Sudden Sensorineural Hearing Loss (SSHL)

Sudden Sensorineural Hearing Loss

When the hearing loss is rapid, it is called sudden sensorineural hearing loss (SSHL). It can happen instantaneously or over a span of few days, during which sound is gradually suppressed or reduced. Generally this type of hearing loss affects one ear.

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The Ear, Hearing and SSHL

If the hearing test shows loss of around 30 decibels (measure of sound) in three connected frequencies (measure of high to low pitch), the hearing loss is diagnosed as SSHL. For example, loss of 30 decibels in hearing tests would result in a conversational speech sound more like whisper.

There can be several reasons for SSHL, the most common ones are:

  • Infectious diseases.
  • Blood circulation problems.
  • Trauma due to accident, such as a head injury.
  • Disorders of the inner ear, such as Meniere’s disease.
  • Autoimmune diseases, for example Cogan’s syndrome.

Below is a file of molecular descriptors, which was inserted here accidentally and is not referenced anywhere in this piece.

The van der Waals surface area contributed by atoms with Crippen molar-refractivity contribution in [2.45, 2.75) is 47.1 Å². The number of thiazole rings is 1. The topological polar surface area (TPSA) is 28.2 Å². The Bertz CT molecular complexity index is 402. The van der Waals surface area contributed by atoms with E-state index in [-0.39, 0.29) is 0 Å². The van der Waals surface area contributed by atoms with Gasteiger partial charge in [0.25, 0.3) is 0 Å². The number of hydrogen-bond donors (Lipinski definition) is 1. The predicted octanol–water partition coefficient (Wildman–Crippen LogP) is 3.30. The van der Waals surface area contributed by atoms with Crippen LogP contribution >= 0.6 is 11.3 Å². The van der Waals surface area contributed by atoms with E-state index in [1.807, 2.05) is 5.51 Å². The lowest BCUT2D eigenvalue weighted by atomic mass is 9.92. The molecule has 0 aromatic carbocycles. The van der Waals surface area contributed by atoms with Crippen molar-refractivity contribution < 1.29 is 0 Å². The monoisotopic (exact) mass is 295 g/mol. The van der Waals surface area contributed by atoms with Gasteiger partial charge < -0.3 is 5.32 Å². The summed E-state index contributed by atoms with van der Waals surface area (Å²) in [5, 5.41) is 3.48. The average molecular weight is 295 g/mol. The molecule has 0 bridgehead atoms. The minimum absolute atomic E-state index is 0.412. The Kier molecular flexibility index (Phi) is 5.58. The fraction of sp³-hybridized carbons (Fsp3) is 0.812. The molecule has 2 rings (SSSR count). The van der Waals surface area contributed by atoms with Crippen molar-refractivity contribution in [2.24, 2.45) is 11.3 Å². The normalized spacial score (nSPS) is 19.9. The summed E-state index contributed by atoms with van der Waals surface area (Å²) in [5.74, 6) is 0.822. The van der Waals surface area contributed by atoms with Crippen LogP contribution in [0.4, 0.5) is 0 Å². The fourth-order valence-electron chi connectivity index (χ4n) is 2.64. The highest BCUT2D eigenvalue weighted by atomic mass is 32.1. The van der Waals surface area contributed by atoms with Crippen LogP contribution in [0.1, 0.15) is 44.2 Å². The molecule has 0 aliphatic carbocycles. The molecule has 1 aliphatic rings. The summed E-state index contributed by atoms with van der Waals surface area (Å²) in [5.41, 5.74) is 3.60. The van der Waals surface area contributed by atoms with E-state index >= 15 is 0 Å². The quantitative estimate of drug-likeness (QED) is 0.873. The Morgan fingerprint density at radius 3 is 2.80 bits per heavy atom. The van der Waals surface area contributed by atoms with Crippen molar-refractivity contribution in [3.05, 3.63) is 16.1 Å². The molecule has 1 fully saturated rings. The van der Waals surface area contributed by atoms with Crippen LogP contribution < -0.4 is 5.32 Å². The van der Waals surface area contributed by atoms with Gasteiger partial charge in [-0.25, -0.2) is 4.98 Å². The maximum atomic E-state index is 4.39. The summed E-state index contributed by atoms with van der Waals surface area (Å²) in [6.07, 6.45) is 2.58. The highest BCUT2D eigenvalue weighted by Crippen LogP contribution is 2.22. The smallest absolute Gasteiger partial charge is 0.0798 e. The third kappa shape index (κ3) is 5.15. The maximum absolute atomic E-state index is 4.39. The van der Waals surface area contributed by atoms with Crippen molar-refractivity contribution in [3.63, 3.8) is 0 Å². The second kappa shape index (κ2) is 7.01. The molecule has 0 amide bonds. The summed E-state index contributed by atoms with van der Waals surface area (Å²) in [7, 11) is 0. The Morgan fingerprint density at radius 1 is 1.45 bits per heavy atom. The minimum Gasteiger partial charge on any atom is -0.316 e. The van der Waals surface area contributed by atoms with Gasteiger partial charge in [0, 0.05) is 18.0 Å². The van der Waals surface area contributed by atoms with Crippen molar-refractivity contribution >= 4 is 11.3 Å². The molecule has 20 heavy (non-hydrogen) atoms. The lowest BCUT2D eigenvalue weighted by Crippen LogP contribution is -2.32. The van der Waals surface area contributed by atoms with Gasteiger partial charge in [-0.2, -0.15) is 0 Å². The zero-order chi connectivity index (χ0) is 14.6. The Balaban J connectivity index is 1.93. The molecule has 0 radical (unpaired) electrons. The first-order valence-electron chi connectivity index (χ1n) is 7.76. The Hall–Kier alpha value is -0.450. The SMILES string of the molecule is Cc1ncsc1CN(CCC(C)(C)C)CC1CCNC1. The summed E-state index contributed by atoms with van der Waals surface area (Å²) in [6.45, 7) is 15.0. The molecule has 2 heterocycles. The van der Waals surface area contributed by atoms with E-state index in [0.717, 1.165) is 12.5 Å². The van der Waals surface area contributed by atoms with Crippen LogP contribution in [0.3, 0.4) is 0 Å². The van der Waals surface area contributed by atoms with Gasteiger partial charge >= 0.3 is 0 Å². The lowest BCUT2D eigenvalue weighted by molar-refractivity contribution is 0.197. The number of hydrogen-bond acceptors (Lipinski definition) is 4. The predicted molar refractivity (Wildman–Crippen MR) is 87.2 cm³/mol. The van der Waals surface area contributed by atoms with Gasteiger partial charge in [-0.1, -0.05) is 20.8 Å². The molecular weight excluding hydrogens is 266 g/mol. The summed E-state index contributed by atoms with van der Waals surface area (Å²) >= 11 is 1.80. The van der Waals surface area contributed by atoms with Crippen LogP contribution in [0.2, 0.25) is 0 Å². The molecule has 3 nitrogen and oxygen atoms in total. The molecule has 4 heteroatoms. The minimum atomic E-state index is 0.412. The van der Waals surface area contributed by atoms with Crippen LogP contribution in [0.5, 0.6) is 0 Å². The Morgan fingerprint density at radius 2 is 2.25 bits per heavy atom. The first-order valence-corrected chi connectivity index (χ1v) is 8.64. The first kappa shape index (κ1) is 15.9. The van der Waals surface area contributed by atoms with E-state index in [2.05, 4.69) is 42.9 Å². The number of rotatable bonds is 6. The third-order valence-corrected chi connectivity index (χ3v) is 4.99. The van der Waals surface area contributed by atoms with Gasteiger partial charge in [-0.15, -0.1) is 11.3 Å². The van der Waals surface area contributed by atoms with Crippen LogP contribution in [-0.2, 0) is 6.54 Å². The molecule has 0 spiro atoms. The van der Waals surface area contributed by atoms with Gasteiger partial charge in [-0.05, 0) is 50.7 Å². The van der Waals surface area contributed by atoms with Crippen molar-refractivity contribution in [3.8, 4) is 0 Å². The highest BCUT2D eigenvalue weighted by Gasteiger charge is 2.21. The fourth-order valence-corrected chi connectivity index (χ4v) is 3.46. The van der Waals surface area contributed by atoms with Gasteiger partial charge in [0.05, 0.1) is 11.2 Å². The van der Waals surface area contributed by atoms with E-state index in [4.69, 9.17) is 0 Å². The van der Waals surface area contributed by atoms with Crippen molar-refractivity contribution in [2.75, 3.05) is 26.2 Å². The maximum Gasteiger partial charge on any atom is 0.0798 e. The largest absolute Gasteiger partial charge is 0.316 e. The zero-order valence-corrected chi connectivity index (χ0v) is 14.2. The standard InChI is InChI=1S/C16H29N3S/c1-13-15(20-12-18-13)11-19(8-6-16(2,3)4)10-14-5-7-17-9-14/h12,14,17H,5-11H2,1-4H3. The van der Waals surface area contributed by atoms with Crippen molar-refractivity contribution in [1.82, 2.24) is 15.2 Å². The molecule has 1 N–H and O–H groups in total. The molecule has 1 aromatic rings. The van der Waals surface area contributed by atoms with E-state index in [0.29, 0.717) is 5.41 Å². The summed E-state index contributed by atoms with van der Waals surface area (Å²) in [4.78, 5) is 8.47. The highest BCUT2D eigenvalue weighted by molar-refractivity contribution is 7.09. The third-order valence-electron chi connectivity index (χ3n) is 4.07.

• Drugs (Ototoxic medication) that harm the sensory nerve cells in the inner ear.
  • A tumour or abnormal growth on the nerve that connects the ear to the brain, such as Acoustic neuroma.
  • Neurologic diseases and disorders, such as multiple sclerosis.

Newborn can be affected with SSHL for a variety of reasons including:

  • Infections or disease that pass from the mother (such as syphilis, rubella, and herpes).
  • Toxoplasma gondii (a parasite that passes to the newborn through the mothers womb).
  • Genetic factors.
  • Low birth weight.

Prevention

The most common treatment for sudden sensorineural hearing loss, particularly where the cause is unknown is corticosteroids. Steroids are used to treat range of different disorders and generally work by reducing inflammation, decreasing swelling and helping the immune system to fight illness

If your doctor diagnoses the actual underlying cause of SSHL, he/she can recommend additional treatments. For example, your doctor may prescribe antibiotics if your SSHL is a result of an infection. If you are taking the ototoxic drugs (poisoning to the ear), your doctor may tell you to stop or change the medication. If you have autoimmune condition that activates your immune system to attack the inner ear, you may need to take medication to suppress your immune system.